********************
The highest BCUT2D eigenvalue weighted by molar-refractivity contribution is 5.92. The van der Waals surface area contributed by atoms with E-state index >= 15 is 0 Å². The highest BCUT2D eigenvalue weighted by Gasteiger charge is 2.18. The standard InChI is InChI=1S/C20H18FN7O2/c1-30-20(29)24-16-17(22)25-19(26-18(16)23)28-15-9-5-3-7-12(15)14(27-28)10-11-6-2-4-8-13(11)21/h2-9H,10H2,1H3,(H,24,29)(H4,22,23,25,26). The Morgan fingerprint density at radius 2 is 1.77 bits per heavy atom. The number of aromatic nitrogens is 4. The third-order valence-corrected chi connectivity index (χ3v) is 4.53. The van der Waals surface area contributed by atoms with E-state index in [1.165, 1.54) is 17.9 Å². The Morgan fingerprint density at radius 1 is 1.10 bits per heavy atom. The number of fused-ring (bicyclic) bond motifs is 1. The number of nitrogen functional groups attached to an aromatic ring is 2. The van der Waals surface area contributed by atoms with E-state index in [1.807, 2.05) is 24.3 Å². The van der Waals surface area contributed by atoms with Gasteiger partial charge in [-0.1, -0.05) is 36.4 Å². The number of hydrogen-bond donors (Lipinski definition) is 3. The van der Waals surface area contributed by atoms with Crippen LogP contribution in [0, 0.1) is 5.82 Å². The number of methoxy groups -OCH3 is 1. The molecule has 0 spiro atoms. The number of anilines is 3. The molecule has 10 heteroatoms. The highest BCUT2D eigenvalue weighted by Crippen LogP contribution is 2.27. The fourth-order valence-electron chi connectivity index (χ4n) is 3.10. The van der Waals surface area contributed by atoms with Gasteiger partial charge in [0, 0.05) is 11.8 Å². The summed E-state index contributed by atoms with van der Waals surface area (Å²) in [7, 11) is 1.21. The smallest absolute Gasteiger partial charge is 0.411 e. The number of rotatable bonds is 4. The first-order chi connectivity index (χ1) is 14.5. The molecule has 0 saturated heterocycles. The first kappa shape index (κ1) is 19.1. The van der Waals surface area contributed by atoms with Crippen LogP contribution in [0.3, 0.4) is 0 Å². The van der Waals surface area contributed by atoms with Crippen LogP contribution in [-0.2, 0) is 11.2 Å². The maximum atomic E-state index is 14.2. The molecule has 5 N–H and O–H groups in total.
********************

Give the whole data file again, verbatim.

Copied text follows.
The highest BCUT2D eigenvalue weighted by molar-refractivity contribution is 5.92. The van der Waals surface area contributed by atoms with E-state index >= 15 is 0 Å². The highest BCUT2D eigenvalue weighted by Gasteiger charge is 2.18. The standard InChI is InChI=1S/C20H18FN7O2/c1-30-20(29)24-16-17(22)25-19(26-18(16)23)28-15-9-5-3-7-12(15)14(27-28)10-11-6-2-4-8-13(11)21/h2-9H,10H2,1H3,(H,24,29)(H4,22,23,25,26). The Morgan fingerprint density at radius 2 is 1.77 bits per heavy atom. The number of aromatic nitrogens is 4. The third-order valence-corrected chi connectivity index (χ3v) is 4.53. The van der Waals surface area contributed by atoms with E-state index in [1.165, 1.54) is 17.9 Å². The Morgan fingerprint density at radius 1 is 1.10 bits per heavy atom. The number of fused-ring (bicyclic) bond motifs is 1. The number of nitrogen functional groups attached to an aromatic ring is 2. The van der Waals surface area contributed by atoms with E-state index in [1.807, 2.05) is 24.3 Å². The van der Waals surface area contributed by atoms with Gasteiger partial charge in [-0.1, -0.05) is 36.4 Å². The number of hydrogen-bond donors (Lipinski definition) is 3. The van der Waals surface area contributed by atoms with Crippen LogP contribution in [0, 0.1) is 5.82 Å². The number of methoxy groups -OCH3 is 1. The molecule has 0 spiro atoms. The number of anilines is 3. The molecule has 10 heteroatoms. The highest BCUT2D eigenvalue weighted by Crippen LogP contribution is 2.27. The fourth-order valence-electron chi connectivity index (χ4n) is 3.10. The van der Waals surface area contributed by atoms with Gasteiger partial charge in [0, 0.05) is 11.8 Å². The summed E-state index contributed by atoms with van der Waals surface area (Å²) in [7, 11) is 1.21. The smallest absolute Gasteiger partial charge is 0.411 e. The number of rotatable bonds is 4. The first-order chi connectivity index (χ1) is 14.5. The molecule has 0 saturated heterocycles. The first kappa shape index (κ1) is 19.1. The van der Waals surface area contributed by atoms with Crippen LogP contribution in [0.3, 0.4) is 0 Å². The van der Waals surface area contributed by atoms with Crippen LogP contribution in [-0.2, 0) is 11.2 Å². The maximum atomic E-state index is 14.2. The molecule has 5 N–H and O–H groups in total.